If you’re like a lot of Ohioans, you were raised on meat and potatoes. But take a stroll through a grocery store or browse restaurants in Yelp, and you’ll discover there are a lot of different dietary lifestyles out there. You may find yourself hosting a dinner party for guests with particular food needs, or tasked with picking a place to eat that can serve your whole crew, but you’re unsure of who eats what. We broke down some of the more popular non-meat-centric diets for you. Maybe you’ll want to try out one for yourself!
According to the Vegetarian Society of the United Kingdom, a vegetarian is someone who lives on a diet of grains, pulses, legumes, nuts, seeds, vegetables, fruits, fungi, algae, yeast and some other non-animal-based foods (salt, for example) with, or without, dairy products, honey and eggs. A vegetarian does not eat foods that consist of, or have been produced with the aid of products consisting of or created from, any part of the body of a living or dead animal. This includes meat, poultry, fish, shellfish, insects, byproducts of slaughter (gelatin, for example) or any food made with processing aids created from these.
In short, and in general, a vegetarian eats plants, eggs and dairy products, but not meat or other foods created from the body of an animal.
Dietarily, veganism goes beyond vegetarianism to exclude any foods derived from animals, but most people who identify as vegans apply this approach to their entire lives. Vegansociety.org describes veganism as a philosophy and way of living that seeks to exclude — as far as is possible and practicable — all forms of exploitation of, and cruelty to, animals for food, clothing or any other purpose; and by extension, promotes the development and use of animal-free alternatives for the benefit of humans, animals and the environment. In dietary terms, it denotes the practice of dispensing with all products derived wholly or partly from animals.
Pesce is the Italian word for fish, so the portmanteau pescatarian means what you’d expect: People who follow a vegetarian diet with the addition of fish and seafood. This type of diet is routine in Mediterranean and Asian cultures.
(You’re probably getting the hang of this by now.) The term flexitarian, also called semi-vegetarian, includes people who occasionally eat meat as part of their diet. Flexitarians generally do not have a strong moral objection to eating meat, but may choose free-range, organic and other options that favor ethical treatment of animals.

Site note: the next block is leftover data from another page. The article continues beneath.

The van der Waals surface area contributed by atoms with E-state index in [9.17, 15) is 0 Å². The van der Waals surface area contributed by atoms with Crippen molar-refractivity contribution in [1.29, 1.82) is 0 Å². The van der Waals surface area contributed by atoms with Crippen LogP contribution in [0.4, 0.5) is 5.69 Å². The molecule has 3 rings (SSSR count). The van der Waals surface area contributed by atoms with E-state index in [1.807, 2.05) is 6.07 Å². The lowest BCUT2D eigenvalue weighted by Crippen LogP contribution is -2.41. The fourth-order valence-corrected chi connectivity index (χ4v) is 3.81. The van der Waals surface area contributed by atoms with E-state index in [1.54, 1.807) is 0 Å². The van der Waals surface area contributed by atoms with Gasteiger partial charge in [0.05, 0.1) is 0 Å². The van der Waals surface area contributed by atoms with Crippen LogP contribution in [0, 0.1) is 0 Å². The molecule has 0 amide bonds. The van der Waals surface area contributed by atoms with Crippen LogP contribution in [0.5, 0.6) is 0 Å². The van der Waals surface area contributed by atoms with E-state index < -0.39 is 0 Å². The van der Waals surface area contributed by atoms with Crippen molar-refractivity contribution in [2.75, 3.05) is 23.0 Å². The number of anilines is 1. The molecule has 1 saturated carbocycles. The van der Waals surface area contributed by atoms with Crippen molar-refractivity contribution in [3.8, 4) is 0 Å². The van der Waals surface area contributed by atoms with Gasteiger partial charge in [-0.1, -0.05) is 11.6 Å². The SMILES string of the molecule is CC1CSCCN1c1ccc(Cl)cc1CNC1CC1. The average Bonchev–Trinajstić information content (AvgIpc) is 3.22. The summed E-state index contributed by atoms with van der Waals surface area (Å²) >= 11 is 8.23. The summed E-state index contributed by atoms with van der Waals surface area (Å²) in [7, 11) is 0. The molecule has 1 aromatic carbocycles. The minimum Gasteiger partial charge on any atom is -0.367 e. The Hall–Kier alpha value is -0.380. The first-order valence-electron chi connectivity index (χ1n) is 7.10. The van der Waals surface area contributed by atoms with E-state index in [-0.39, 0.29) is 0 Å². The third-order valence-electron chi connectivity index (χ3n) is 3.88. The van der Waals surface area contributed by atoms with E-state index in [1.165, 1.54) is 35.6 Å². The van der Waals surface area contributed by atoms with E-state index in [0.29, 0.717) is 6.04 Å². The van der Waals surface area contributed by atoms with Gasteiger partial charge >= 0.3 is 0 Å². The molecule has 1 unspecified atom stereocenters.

Why eat this way?
People have many different reasons for choosing the diets they follow – some for ethical and moral reasons, others for religious beliefs, and still others for health conditions or environmental concerns. One thing all of these diets have in common is a reduction in the amount of land-based meat we’re eating. And there’s a lot of good reasons to eat less meat:
- Reducing meat consumption can help lower your risk of heart disease and high blood pressure.
- Raising animals for food requires a lot of natural resources and is a significant source of pollution and greenhouse gasses.
- Eating less red meat is linked to lower rates of cancer.
Try it on and see if it fits
It’s important to remember that trying out vegetarianism or its variations doesn’t require lifelong vows. You don’t have to be a vegan to enjoy a vegan meal, and going vegetarian for two months and then eating a burger doesn’t make you a hypocrite. You can try out any options that work for you, like:
- Not eating red meat like beef and pork, but sticking with fish, seafood and poultry.
- Going vegetarian for the week and saving meat for the weekends.
- Only eating meat during family gatherings.
- Only eat one serving of meat a day.
Keep in mind that limiting meat doesn’t have to feel limiting. Try taking a break from meat for a while, or avoid meat on the menu the next time you’re dining out. It might lead you to some exciting culinary experiences!
Ready to take control of your nutrition? Contact us at the McConnell Heart Health Center, we’re ready to support you!